Herod was born in Palestine.  His father was a soldier who ousted the king and took the throne for himself. His father appointed Herod Governor of Galilee.  When civil war broke out in Rome, Herod first sided with Mark Antony who made him a tetrarch (which is governor of a quadrant of Rome).  When Octavian defeated Mark Antony, and Cleopatra Herod switched his loyalties.  Herod was loyal to Rome and having proven this under Octavian-now Caesar Augustus-, he secured his position as King of the Jews.  Being a distrustful, paranoid, jealous, and brutal man.  He eliminated any opposition or threat to his place of power.  This included killing his wife and two of his sons.

But Herod wasn’t all bad.

There was economic prosperity during his reign of 33 years.  Herod presented himself as the protector of Judaism and hoped to win the favor of the Jews. He encouraged synagogue community development, and in difficult times he suspended taxes and supplied free grain to the people.  He earned his title Herod the Great because of all the building he was responsible for including the rebuilding and beautification of the temple in Jerusalem.

But he was a fearful and paranoid man, and he made a choice to let his fears guide his decisions.

There have been times in my life when I too have made a choice to follow my fears and insecurities.  Recently, as I was listening to a song in my car, a vivid recollection of such a time came flooding back.  The song was “A Pirates look at 40” by Jimmy Buffett.  A friend of mine, a Buffett fan, listened to his music often and so that time in my life is marked by his music.

It was a sad moment as I heard this song and remembered being 18 and how insecure and afraid I was.  I didn’t trust the friendships I had because I didn’t believe I was worthy of such good people.  As a result, I hurt those who were actually in my corner.  By thinking that they had something I didn’t, and not understanding that I had an abundance of my own to offer the relationship, I tried to take what they had for myself.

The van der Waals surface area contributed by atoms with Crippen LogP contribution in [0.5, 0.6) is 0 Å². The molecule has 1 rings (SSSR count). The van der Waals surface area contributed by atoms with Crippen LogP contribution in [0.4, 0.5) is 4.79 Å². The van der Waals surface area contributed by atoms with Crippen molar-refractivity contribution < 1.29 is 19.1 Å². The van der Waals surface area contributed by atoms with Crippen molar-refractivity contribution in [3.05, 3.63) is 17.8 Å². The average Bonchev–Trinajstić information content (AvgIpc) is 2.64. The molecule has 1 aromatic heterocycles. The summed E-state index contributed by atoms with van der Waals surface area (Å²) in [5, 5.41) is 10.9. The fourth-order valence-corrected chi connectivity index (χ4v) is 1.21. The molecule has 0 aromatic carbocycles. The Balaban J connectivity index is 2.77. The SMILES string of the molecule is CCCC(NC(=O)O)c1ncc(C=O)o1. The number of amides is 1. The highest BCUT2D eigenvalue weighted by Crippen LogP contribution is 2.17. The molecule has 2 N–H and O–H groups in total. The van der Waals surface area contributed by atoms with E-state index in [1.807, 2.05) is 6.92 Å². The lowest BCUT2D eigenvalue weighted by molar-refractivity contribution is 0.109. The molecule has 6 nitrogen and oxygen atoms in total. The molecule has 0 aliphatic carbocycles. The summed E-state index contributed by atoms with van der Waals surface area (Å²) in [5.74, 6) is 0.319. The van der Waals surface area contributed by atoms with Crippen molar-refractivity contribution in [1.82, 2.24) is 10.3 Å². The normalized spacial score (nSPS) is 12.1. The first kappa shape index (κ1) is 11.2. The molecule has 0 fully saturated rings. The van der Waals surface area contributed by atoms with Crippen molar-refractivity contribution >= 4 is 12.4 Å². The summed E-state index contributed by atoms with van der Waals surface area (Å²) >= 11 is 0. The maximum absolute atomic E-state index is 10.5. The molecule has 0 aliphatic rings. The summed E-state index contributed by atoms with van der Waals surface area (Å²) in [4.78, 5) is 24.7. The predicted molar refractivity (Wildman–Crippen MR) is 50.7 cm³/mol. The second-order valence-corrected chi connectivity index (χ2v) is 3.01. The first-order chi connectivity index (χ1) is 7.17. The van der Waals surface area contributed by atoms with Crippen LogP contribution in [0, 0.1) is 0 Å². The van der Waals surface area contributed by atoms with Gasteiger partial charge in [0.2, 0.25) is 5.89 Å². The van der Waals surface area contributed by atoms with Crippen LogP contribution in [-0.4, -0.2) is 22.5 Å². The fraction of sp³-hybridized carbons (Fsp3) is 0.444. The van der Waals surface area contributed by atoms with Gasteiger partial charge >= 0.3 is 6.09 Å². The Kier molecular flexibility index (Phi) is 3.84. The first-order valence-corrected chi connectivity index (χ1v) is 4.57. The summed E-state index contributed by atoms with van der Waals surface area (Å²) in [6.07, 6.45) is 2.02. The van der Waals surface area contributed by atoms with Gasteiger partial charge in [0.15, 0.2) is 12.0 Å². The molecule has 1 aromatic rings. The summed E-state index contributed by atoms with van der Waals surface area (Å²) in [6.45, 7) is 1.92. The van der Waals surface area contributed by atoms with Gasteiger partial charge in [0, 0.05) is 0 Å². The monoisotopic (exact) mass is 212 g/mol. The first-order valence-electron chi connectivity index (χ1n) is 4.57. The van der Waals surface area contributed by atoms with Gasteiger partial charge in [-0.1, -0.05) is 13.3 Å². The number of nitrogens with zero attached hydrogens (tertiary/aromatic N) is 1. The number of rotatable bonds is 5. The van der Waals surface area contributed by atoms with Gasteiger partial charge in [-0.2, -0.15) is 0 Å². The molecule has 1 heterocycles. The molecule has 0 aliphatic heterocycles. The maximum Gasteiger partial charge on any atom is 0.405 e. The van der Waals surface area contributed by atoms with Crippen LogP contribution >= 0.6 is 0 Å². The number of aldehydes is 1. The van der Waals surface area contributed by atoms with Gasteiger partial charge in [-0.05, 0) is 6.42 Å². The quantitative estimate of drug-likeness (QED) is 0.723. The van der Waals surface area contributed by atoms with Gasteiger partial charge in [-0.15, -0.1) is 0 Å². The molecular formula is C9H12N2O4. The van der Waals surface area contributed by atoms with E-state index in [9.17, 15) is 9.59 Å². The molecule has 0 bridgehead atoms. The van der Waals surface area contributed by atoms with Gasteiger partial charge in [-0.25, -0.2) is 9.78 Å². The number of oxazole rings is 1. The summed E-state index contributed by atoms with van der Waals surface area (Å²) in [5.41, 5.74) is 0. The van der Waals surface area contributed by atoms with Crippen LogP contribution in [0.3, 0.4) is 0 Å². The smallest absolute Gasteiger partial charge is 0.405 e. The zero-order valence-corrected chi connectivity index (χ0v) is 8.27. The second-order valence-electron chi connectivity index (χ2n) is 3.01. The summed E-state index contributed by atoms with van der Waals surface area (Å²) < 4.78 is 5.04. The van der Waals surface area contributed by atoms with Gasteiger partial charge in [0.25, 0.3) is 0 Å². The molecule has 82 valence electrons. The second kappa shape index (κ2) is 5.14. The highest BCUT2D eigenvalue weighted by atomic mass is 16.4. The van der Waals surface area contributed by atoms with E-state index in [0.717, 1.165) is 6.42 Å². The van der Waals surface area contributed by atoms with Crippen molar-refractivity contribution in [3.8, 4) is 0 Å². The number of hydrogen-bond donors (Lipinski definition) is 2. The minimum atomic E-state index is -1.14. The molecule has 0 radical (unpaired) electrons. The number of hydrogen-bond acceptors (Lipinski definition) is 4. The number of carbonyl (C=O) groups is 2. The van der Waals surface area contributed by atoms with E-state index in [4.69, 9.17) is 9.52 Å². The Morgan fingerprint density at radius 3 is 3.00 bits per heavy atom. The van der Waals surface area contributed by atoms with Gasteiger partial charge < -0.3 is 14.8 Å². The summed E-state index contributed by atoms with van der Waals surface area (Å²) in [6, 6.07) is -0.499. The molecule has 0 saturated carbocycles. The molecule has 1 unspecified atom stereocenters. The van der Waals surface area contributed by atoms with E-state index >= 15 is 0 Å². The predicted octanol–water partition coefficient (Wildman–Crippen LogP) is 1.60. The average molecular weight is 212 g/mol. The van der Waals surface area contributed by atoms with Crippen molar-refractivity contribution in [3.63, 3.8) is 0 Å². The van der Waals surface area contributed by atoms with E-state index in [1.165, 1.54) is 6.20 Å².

As I listened to the song, I didn’t stay in the sad moment long.  There has been a great deal of change for me as I grew in confidence and strength of character.  And looking back I am grateful for the time and the memory that had such an impact on my life.  Losing the friendships of those I hurt was a valuable consequence.  In the future, I made better choices.  I began looking at people of strong character and instead of attempting to take what they had I sought to emulate their integrity and fortitude.  In time my desire to read scripture grew.  I studied and learned about love and the genuine character of Christ.  He might have been a threat to Herod, but he also could have healed him.

In the song, Buffett claims to be a victim of fate, but I believe we make choices daily that impact the present and the future as well as how we will remember the past.

Will you recognize the value of past choices as moments of growth?

Will you recognize your value and that you are right now exactly where you should be?

Will you offer that to this day?

 

 

A moment of unlimited access

silhouette of trees and mountain under blue starry sky
Photo by Sindre Strøm on Pexels.com

For me, this week is the best part of Christmas.  The advertisements are slowing down, the need to shop has all but stopped, and most of the returns and exchanges have been made.  And with a deep and glorious sigh, I now have time, time to rest in the Christmas season which will not officially end until January 6th.  Growing up in New Orleans I think I took Epiphany traditions for granted.  January 6 was an important day! It was, sadly,  time to take down the Christmas decorations, but it also marked the beginning of Carnival season and my favorite treat the King Cake.  Over time, as with many traditions, the significance of Epiphany has developed into something much more precious.

It is during this time that we reflect on the Magi, also known as the Wise Men, and the Star of Bethlehem.   The wise men, traveling across the desert, saw a star.   Knowing the Old Testament prophecies, understanding the stars, and recognizing that this one was new and in motion, they would have been compelled to investigate.  Faithful to the promises made in history they would seek the Messiah, the Anointed One, the Savior.

When they saw that the star had stopped, they were overwhelmed with joy.   Matthew 2:10 (NRSV)